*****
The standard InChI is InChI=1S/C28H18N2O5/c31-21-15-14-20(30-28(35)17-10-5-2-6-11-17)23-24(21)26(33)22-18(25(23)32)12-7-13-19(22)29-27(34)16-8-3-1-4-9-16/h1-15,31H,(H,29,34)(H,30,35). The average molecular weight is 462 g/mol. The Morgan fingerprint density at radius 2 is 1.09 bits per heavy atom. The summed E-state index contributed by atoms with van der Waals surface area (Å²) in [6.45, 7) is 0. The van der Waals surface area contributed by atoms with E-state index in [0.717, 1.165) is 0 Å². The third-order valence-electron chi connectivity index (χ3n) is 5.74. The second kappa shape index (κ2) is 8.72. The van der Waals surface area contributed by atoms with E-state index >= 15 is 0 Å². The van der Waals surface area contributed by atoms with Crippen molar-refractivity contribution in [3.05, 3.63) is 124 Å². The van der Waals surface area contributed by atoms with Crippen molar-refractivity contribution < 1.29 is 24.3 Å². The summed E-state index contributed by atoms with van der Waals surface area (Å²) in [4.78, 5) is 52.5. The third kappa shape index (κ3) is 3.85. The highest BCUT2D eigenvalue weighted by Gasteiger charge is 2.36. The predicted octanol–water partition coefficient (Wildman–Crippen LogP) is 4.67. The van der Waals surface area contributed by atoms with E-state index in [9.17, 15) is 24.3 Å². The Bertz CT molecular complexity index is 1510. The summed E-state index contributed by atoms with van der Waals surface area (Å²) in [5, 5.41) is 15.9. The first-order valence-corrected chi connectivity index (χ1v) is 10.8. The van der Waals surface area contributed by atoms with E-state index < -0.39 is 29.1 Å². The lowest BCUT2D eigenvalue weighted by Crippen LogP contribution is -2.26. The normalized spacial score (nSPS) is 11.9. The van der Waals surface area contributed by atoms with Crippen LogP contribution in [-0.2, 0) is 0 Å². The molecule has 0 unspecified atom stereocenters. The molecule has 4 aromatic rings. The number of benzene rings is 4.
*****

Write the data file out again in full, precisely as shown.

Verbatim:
The standard InChI is InChI=1S/C28H18N2O5/c31-21-15-14-20(30-28(35)17-10-5-2-6-11-17)23-24(21)26(33)22-18(25(23)32)12-7-13-19(22)29-27(34)16-8-3-1-4-9-16/h1-15,31H,(H,29,34)(H,30,35). The average molecular weight is 462 g/mol. The Morgan fingerprint density at radius 2 is 1.09 bits per heavy atom. The summed E-state index contributed by atoms with van der Waals surface area (Å²) in [6.45, 7) is 0. The van der Waals surface area contributed by atoms with E-state index in [0.717, 1.165) is 0 Å². The third-order valence-electron chi connectivity index (χ3n) is 5.74. The second kappa shape index (κ2) is 8.72. The van der Waals surface area contributed by atoms with E-state index >= 15 is 0 Å². The van der Waals surface area contributed by atoms with Crippen molar-refractivity contribution in [3.05, 3.63) is 124 Å². The van der Waals surface area contributed by atoms with Crippen molar-refractivity contribution < 1.29 is 24.3 Å². The summed E-state index contributed by atoms with van der Waals surface area (Å²) in [4.78, 5) is 52.5. The third kappa shape index (κ3) is 3.85. The highest BCUT2D eigenvalue weighted by Gasteiger charge is 2.36. The predicted octanol–water partition coefficient (Wildman–Crippen LogP) is 4.67. The van der Waals surface area contributed by atoms with E-state index in [9.17, 15) is 24.3 Å². The Bertz CT molecular complexity index is 1510. The summed E-state index contributed by atoms with van der Waals surface area (Å²) in [5, 5.41) is 15.9. The first-order valence-corrected chi connectivity index (χ1v) is 10.8. The van der Waals surface area contributed by atoms with E-state index < -0.39 is 29.1 Å². The lowest BCUT2D eigenvalue weighted by Crippen LogP contribution is -2.26. The normalized spacial score (nSPS) is 11.9. The van der Waals surface area contributed by atoms with Crippen LogP contribution in [-0.2, 0) is 0 Å². The molecule has 0 unspecified atom stereocenters. The molecule has 4 aromatic rings. The number of benzene rings is 4.